Automatic tuning of digital noise reduction

Pieter-Tjerk de Boer, PA3FWM

(This is an adapted version of part of an article I wrote for the Dutch amateur radio magazine Electron, May 2018.)

In a previous installment [10], I described a digital noise-reduction algorithm. This algorithm uses a threshold: frequency bins whose power is above this threshold are considered as desired signal, while the other bins are assumed to be noise and therefore candidates for removal. But this threshold needed to be set by hand (schematically indicated by the variable resistance in the figure in [10]), and getting that setting right needs some effort and depends on the situation.

Since then I thought of a simple algorithm, and implemented it in the Twente WebSDR, for setting the threshold automatically. For this I choose the so-called median of all bins; that's the power level which half the bins are above and the other half are below. Thus, the threshold is set such that exactly half of the bins are to be removed. This works surprisingly well: almost always it gives a useful noise reduction, without distorting the desired signal too much.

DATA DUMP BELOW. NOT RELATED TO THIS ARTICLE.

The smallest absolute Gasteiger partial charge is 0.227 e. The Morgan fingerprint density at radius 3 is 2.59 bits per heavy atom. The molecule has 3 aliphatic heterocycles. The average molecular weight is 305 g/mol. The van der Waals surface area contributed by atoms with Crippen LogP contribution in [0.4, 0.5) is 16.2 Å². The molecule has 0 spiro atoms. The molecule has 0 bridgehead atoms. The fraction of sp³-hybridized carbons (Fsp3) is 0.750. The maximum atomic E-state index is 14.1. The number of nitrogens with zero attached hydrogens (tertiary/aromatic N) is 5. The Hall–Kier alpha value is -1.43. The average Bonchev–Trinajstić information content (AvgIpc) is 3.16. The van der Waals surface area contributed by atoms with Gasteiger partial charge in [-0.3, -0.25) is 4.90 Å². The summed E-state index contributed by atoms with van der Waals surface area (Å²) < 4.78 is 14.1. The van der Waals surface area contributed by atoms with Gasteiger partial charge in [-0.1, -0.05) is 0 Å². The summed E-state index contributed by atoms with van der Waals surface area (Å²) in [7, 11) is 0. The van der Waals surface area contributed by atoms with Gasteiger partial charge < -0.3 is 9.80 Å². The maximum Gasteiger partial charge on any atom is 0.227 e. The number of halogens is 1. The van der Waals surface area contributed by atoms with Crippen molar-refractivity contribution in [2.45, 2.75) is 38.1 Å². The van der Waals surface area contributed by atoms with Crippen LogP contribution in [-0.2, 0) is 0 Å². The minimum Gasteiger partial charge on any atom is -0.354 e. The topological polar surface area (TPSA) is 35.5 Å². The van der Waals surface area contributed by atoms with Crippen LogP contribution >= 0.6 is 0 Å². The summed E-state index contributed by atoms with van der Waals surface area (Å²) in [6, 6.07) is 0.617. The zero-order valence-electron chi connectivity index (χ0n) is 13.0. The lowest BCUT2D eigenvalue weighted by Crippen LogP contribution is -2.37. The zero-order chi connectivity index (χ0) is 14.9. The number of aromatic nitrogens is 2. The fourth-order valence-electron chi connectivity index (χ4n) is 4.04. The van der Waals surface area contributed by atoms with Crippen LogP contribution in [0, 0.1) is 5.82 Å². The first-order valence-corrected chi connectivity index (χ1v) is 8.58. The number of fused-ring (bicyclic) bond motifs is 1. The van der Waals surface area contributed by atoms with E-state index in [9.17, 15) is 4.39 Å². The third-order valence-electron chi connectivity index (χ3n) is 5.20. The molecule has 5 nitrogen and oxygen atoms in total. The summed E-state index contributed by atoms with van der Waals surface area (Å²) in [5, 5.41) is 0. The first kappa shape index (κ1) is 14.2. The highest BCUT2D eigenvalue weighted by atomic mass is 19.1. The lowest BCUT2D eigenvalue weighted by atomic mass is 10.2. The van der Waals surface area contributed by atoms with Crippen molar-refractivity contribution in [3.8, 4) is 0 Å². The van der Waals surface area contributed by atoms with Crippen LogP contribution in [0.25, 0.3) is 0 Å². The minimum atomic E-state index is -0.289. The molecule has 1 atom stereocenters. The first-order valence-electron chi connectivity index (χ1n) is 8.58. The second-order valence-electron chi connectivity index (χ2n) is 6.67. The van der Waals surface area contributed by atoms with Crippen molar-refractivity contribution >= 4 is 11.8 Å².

For example, when only a few bins contain the desired signal, those few bins will definitely be passed on; the rest is noise, and out of those only half are passed on. Thus, we've gotten rid of half the noise power, that's a 3 dB improvement, the equivalent of half an S point.

This reasoning is a bit too simple though; after all, the bins that we are removing are precisely those which contain a bit less noise than average, and there's also the "smearing" as discussed in [10]. But it does indicate why this simple algorithm gives an appreciable gain.

This algorithm would only remove too many bins if in more than half of the bins the desired signal exceeds the noise. But in that case the signal is so strong that one probably doesn't need the noise reduction and had better switch it off.


[10] Technische notities van PA3FWM, Electron 4/2017; online in English here.

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